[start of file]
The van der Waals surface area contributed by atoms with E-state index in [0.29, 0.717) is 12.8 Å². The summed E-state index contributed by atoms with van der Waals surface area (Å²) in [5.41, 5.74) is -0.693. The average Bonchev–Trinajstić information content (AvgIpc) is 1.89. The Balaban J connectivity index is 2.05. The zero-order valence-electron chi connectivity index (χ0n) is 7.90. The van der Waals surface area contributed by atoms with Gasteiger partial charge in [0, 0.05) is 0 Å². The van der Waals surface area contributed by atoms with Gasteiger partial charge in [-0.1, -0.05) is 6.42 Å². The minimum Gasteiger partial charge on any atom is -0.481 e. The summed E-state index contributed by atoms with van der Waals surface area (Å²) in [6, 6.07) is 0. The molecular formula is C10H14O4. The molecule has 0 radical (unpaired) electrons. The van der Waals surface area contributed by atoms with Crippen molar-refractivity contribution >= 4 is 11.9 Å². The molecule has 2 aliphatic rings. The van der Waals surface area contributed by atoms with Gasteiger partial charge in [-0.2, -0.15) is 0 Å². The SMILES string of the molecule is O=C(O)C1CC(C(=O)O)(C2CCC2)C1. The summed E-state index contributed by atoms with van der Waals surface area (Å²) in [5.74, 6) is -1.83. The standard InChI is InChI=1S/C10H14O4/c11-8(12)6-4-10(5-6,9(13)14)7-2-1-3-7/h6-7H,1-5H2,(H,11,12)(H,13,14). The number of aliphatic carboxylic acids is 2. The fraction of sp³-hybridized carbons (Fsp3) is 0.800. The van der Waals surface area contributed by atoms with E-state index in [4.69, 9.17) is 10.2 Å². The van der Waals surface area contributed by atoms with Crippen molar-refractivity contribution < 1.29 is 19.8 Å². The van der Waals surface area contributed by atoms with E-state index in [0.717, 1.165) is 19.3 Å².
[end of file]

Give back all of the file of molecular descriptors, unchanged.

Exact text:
The van der Waals surface area contributed by atoms with E-state index in [0.29, 0.717) is 12.8 Å². The summed E-state index contributed by atoms with van der Waals surface area (Å²) in [5.41, 5.74) is -0.693. The average Bonchev–Trinajstić information content (AvgIpc) is 1.89. The Balaban J connectivity index is 2.05. The zero-order valence-electron chi connectivity index (χ0n) is 7.90. The van der Waals surface area contributed by atoms with Gasteiger partial charge in [0, 0.05) is 0 Å². The van der Waals surface area contributed by atoms with Gasteiger partial charge in [-0.1, -0.05) is 6.42 Å². The minimum Gasteiger partial charge on any atom is -0.481 e. The summed E-state index contributed by atoms with van der Waals surface area (Å²) in [6, 6.07) is 0. The molecular formula is C10H14O4. The molecule has 0 radical (unpaired) electrons. The van der Waals surface area contributed by atoms with Crippen molar-refractivity contribution >= 4 is 11.9 Å². The molecule has 2 aliphatic rings. The van der Waals surface area contributed by atoms with Gasteiger partial charge in [-0.2, -0.15) is 0 Å². The SMILES string of the molecule is O=C(O)C1CC(C(=O)O)(C2CCC2)C1. The summed E-state index contributed by atoms with van der Waals surface area (Å²) in [5.74, 6) is -1.83. The standard InChI is InChI=1S/C10H14O4/c11-8(12)6-4-10(5-6,9(13)14)7-2-1-3-7/h6-7H,1-5H2,(H,11,12)(H,13,14). The number of aliphatic carboxylic acids is 2. The fraction of sp³-hybridized carbons (Fsp3) is 0.800. The van der Waals surface area contributed by atoms with E-state index in [4.69, 9.17) is 10.2 Å². The van der Waals surface area contributed by atoms with Crippen molar-refractivity contribution < 1.29 is 19.8 Å². The van der Waals surface area contributed by atoms with E-state index in [0.717, 1.165) is 19.3 Å².